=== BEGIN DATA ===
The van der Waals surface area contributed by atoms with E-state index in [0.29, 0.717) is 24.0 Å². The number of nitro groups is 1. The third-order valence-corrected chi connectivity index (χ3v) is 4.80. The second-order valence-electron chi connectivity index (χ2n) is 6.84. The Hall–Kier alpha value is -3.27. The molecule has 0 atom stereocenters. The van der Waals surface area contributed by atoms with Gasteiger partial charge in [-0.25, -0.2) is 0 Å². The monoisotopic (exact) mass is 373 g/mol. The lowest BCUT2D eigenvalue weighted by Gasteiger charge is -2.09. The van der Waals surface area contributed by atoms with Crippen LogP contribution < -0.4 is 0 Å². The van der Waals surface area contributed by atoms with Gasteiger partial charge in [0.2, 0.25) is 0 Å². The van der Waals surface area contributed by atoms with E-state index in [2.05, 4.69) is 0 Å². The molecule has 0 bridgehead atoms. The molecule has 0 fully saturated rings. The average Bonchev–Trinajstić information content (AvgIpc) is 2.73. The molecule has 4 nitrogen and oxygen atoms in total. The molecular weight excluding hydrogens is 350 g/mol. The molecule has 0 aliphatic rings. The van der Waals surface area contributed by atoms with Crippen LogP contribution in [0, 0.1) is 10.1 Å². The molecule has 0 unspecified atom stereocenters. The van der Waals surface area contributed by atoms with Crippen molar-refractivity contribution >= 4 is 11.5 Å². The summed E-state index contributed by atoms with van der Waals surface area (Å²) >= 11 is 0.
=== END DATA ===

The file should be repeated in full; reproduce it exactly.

The van der Waals surface area contributed by atoms with E-state index in [0.29, 0.717) is 24.0 Å². The number of nitro groups is 1. The third-order valence-corrected chi connectivity index (χ3v) is 4.80. The second-order valence-electron chi connectivity index (χ2n) is 6.84. The Hall–Kier alpha value is -3.27. The molecule has 0 atom stereocenters. The van der Waals surface area contributed by atoms with Gasteiger partial charge in [-0.25, -0.2) is 0 Å². The monoisotopic (exact) mass is 373 g/mol. The lowest BCUT2D eigenvalue weighted by Gasteiger charge is -2.09. The van der Waals surface area contributed by atoms with Crippen LogP contribution < -0.4 is 0 Å². The van der Waals surface area contributed by atoms with Gasteiger partial charge in [0.2, 0.25) is 0 Å². The van der Waals surface area contributed by atoms with E-state index in [2.05, 4.69) is 0 Å². The molecule has 0 bridgehead atoms. The molecule has 0 fully saturated rings. The average Bonchev–Trinajstić information content (AvgIpc) is 2.73. The molecule has 4 nitrogen and oxygen atoms in total. The molecular weight excluding hydrogens is 350 g/mol. The molecule has 0 aliphatic rings. The van der Waals surface area contributed by atoms with Crippen LogP contribution in [0, 0.1) is 10.1 Å². The molecule has 0 unspecified atom stereocenters. The van der Waals surface area contributed by atoms with Crippen molar-refractivity contribution >= 4 is 11.5 Å². The summed E-state index contributed by atoms with van der Waals surface area (Å²) >= 11 is 0.